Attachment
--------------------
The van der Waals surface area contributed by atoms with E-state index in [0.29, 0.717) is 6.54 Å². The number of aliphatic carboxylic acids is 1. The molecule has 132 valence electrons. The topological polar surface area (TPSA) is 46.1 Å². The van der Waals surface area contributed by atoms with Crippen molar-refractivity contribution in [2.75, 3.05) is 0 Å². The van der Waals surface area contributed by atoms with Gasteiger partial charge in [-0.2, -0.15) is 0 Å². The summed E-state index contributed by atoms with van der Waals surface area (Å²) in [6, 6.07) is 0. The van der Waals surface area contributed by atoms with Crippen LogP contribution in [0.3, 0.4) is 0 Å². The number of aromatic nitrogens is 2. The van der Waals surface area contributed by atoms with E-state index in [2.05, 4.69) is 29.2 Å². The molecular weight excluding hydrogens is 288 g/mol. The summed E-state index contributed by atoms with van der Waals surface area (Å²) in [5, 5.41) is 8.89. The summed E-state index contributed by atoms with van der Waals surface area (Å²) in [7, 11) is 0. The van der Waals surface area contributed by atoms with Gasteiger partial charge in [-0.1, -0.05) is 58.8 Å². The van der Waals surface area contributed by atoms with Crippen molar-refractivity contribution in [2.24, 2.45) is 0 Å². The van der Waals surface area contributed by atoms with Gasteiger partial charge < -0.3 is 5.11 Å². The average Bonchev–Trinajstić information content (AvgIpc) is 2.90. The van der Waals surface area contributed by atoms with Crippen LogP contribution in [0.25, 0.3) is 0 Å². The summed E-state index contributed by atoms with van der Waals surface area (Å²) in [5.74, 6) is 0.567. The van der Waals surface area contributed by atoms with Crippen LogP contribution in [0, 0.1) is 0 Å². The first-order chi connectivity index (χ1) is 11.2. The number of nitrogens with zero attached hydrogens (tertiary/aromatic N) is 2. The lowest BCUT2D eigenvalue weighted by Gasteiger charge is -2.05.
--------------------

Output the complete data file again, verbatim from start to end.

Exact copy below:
The van der Waals surface area contributed by atoms with E-state index in [0.29, 0.717) is 6.54 Å². The number of aliphatic carboxylic acids is 1. The molecule has 132 valence electrons. The topological polar surface area (TPSA) is 46.1 Å². The van der Waals surface area contributed by atoms with Crippen molar-refractivity contribution in [2.75, 3.05) is 0 Å². The van der Waals surface area contributed by atoms with Gasteiger partial charge in [-0.2, -0.15) is 0 Å². The summed E-state index contributed by atoms with van der Waals surface area (Å²) in [6, 6.07) is 0. The van der Waals surface area contributed by atoms with Crippen LogP contribution in [0.3, 0.4) is 0 Å². The number of aromatic nitrogens is 2. The van der Waals surface area contributed by atoms with E-state index in [2.05, 4.69) is 29.2 Å². The molecular weight excluding hydrogens is 288 g/mol. The summed E-state index contributed by atoms with van der Waals surface area (Å²) in [5, 5.41) is 8.89. The summed E-state index contributed by atoms with van der Waals surface area (Å²) in [7, 11) is 0. The van der Waals surface area contributed by atoms with Gasteiger partial charge in [-0.1, -0.05) is 58.8 Å². The van der Waals surface area contributed by atoms with Crippen molar-refractivity contribution in [2.24, 2.45) is 0 Å². The van der Waals surface area contributed by atoms with Gasteiger partial charge < -0.3 is 5.11 Å². The average Bonchev–Trinajstić information content (AvgIpc) is 2.90. The van der Waals surface area contributed by atoms with Crippen LogP contribution in [0.25, 0.3) is 0 Å². The summed E-state index contributed by atoms with van der Waals surface area (Å²) in [5.74, 6) is 0.567. The van der Waals surface area contributed by atoms with Crippen LogP contribution in [0, 0.1) is 0 Å². The first-order chi connectivity index (χ1) is 11.2. The number of nitrogens with zero attached hydrogens (tertiary/aromatic N) is 2. The lowest BCUT2D eigenvalue weighted by Gasteiger charge is -2.05.